Encountering Common Technology Contracts

May 29, 2018

Technology agreements are often very unique, and so are are the contracts among the parties that buy, sell, create, license, or use technology. Tech-contracts form books will not likely aid much in drafting an adequate contract for technology. When asked to review a technology contract for a client, it is often knowing what is missing from the contract rather than what is in the contract itself. Corporate counsel often hire external technology lawyers to review, draft, or negotiate technology contracts such as software licensing agreements because of their ability to identify software licensing issues, resolve complex licensing models, and compare the subject deal to the many other unique technology contract structures to solve problems. 

Notably, there are a few technology contract types that should signal a need for a technology attorney to review. Software examples are used below to narrow the focus, but these could be true for other technology types.

One-Sided Enterprise Agreements

Unfortunately, enterprise software agreements are often drafted completely in favor of the software publisher. For businesses that wish to procure enterprise software, beginning a deal with a one-sided agreement can be an arduous, time-consuming, and costly task. Businesses that do not negotiate these contracts because of its own perceived lack of leverage or in an effort to save money and time can find itself in an even worse position after the deal is concluded. An un-negotiated contract may be a misunderstood contract. Misunderstandings in software contracts can lead to software infringement, other intellectual property infringement, or unanticipated fees. Surprise in business can be a very bad thing. Even if there is no bargaining power, consulting with an software attorney before executing an software licensing agreement can help the business at a minimum understand the licensing model, identify terms and conditions that may be outside the norm for similar products, and describe ways to mitigate risks internally.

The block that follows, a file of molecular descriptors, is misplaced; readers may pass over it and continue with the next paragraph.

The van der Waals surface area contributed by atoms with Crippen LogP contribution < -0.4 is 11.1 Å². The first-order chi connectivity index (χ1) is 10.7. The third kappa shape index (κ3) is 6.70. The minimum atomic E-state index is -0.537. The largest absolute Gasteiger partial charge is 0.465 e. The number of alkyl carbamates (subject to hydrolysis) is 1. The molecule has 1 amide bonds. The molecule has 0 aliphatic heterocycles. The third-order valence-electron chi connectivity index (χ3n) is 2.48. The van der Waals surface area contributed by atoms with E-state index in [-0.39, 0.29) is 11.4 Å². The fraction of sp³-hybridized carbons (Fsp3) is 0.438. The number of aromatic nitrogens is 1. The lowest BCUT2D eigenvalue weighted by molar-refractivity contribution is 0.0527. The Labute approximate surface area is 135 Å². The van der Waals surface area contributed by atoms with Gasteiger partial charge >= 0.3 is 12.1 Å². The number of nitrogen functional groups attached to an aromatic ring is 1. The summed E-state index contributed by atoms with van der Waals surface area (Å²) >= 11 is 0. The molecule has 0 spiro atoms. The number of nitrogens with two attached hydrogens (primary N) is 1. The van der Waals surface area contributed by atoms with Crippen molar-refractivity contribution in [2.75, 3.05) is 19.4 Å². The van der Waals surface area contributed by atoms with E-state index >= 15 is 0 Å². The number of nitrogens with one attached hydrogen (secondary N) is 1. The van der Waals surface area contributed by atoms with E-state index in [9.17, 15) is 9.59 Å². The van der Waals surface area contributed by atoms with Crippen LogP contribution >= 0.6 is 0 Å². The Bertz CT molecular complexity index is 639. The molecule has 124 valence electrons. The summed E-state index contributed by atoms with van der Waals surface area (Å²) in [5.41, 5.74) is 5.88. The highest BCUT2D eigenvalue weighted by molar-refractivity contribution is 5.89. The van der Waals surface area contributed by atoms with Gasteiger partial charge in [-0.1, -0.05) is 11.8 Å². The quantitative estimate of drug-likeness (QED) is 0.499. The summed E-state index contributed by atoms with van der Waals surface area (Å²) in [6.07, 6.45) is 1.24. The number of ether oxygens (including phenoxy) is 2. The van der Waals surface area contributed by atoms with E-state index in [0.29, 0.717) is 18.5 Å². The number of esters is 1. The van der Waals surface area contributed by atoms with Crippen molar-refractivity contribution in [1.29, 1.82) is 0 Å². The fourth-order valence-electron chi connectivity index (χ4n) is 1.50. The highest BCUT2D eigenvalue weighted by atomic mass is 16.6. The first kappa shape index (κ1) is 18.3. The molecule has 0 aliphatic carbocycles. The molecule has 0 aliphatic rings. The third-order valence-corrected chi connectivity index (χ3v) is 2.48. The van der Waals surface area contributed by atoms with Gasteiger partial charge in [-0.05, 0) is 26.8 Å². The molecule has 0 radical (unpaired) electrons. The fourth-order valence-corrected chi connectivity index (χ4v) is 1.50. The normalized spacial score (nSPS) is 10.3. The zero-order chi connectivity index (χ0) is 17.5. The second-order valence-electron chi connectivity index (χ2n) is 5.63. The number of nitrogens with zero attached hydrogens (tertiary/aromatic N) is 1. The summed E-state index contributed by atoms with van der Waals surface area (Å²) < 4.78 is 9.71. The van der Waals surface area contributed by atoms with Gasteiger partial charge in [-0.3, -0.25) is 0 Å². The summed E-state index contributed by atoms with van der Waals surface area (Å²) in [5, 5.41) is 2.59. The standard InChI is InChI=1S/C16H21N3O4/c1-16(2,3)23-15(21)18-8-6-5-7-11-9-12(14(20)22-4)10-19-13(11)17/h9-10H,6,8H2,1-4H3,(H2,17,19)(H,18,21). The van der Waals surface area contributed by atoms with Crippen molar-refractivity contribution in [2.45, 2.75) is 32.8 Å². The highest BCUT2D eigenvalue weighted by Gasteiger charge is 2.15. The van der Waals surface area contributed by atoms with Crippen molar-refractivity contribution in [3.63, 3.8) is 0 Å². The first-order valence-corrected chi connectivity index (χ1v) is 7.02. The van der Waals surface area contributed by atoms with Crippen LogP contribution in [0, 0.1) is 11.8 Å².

The Short and Simple Agreement

Against common expectation, the short and simple technology contract can be one of the most difficult to review. Reviewing a short software contract demands the need to understand what should be included in a software agreement in the first place. Short software agreements may only address and mitigate the legal issues of the publisher in providing the software to a user. At first pass, the contract may seem reasonable because the terms and conditions may not necessarily be unreasonable. However, it is important for the buyer, licensor, or user to know the issues that are important from its perspective and to ensure that such business and legal issues are adequately addressed from the perspective of its interests as well. A software attorney can help a company by identifying which issues should be be addressed, include the appropriate clauses, or explain the risks of not making revisions in its favor.

The Standard Agreement

From a publisher’s or seller’s perspective, the standard agreement can initially be convenient as long as it is rarely read or negotiated by their customers. However, using a standard contract form for software can create more problems than it resolves if it is negotiated by a knowledgeable software procurement department or a software attorney because the number of issues that will need to be resolved can be great, which can mean longer and more expensive sales cycles, as well as potentially lower client satisfaction from the onset of the relationship. Additionally, vague contract terms can lead to disputes and uncertainty if questions arise after execution.

From a licensor’s perspective, standard agreements do not usually provide an adequate explanation of what is being licensed, how the license model works, what the service level is, and so on. Software is created unique and specific by its nature, and using generic contract terms for a specific product, service, or solution can raise many questions if the contract is not tailored to the need of the buyer or licensee. 

Technology contracts should describe the technology and answer many questions about how it should be used properly, what happens if it is not used as agreed, and provide ways to avoid or resolve disputes. If a business encounters contracts where there is a perceived leverage imbalance, overly simple contracts, or the standard boilerplate contract form for technology, engaging the services of an experienced technology lawyer can help put the company in a more favorable position by identifying unfavorable or missing terms, drafting alternative clauses, or describing the risks involved with the contract.Businesses, such as Managed Service Providers (MSP) should avoid the contract types mentioned above and may even be able to improve customer on-boarding by using customized master service agreements that proactively provide protections for its clients as well as mitigating its own legal risks.